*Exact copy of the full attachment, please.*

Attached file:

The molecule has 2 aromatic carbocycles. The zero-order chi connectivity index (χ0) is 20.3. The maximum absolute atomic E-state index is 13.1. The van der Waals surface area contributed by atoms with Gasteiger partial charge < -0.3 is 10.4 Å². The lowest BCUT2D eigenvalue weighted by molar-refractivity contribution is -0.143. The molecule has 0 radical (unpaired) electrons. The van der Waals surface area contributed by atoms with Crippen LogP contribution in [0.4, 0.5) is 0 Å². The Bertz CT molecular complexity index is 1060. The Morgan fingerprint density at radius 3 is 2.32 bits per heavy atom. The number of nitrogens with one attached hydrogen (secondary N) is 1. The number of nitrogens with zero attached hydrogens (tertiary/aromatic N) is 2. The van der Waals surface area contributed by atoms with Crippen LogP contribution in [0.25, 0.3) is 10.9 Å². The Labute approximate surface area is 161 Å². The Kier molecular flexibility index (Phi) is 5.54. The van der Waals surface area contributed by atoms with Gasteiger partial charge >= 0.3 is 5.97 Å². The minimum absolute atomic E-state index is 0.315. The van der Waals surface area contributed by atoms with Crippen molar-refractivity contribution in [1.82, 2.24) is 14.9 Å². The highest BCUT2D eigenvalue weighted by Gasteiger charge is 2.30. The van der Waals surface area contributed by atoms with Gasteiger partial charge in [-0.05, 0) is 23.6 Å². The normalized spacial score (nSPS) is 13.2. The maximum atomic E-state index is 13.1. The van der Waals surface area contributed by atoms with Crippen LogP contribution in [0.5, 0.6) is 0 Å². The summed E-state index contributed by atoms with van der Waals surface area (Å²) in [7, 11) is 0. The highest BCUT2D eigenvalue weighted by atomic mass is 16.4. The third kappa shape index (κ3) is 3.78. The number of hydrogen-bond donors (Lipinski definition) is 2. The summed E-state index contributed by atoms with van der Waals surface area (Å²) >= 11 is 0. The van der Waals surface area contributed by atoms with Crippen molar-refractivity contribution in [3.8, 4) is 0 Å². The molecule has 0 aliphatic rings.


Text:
The molecule has 2 aromatic carbocycles. The zero-order chi connectivity index (χ0) is 20.3. The maximum absolute atomic E-state index is 13.1. The van der Waals surface area contributed by atoms with Gasteiger partial charge < -0.3 is 10.4 Å². The lowest BCUT2D eigenvalue weighted by molar-refractivity contribution is -0.143. The molecule has 0 radical (unpaired) electrons. The van der Waals surface area contributed by atoms with Crippen LogP contribution in [0.4, 0.5) is 0 Å². The Bertz CT molecular complexity index is 1060. The Morgan fingerprint density at radius 3 is 2.32 bits per heavy atom. The number of nitrogens with one attached hydrogen (secondary N) is 1. The number of nitrogens with zero attached hydrogens (tertiary/aromatic N) is 2. The van der Waals surface area contributed by atoms with Crippen LogP contribution in [0.25, 0.3) is 10.9 Å². The Labute approximate surface area is 161 Å². The Kier molecular flexibility index (Phi) is 5.54. The van der Waals surface area contributed by atoms with Gasteiger partial charge >= 0.3 is 5.97 Å². The minimum absolute atomic E-state index is 0.315. The van der Waals surface area contributed by atoms with Crippen molar-refractivity contribution in [1.82, 2.24) is 14.9 Å². The highest BCUT2D eigenvalue weighted by Gasteiger charge is 2.30. The van der Waals surface area contributed by atoms with Gasteiger partial charge in [-0.05, 0) is 23.6 Å². The normalized spacial score (nSPS) is 13.2. The maximum atomic E-state index is 13.1. The van der Waals surface area contributed by atoms with Crippen LogP contribution in [0.5, 0.6) is 0 Å². The summed E-state index contributed by atoms with van der Waals surface area (Å²) in [7, 11) is 0. The highest BCUT2D eigenvalue weighted by atomic mass is 16.4. The third kappa shape index (κ3) is 3.78. The number of hydrogen-bond donors (Lipinski definition) is 2. The summed E-state index contributed by atoms with van der Waals surface area (Å²) >= 11 is 0. The van der Waals surface area contributed by atoms with Crippen molar-refractivity contribution in [3.8, 4) is 0 Å². The molecule has 0 aliphatic rings.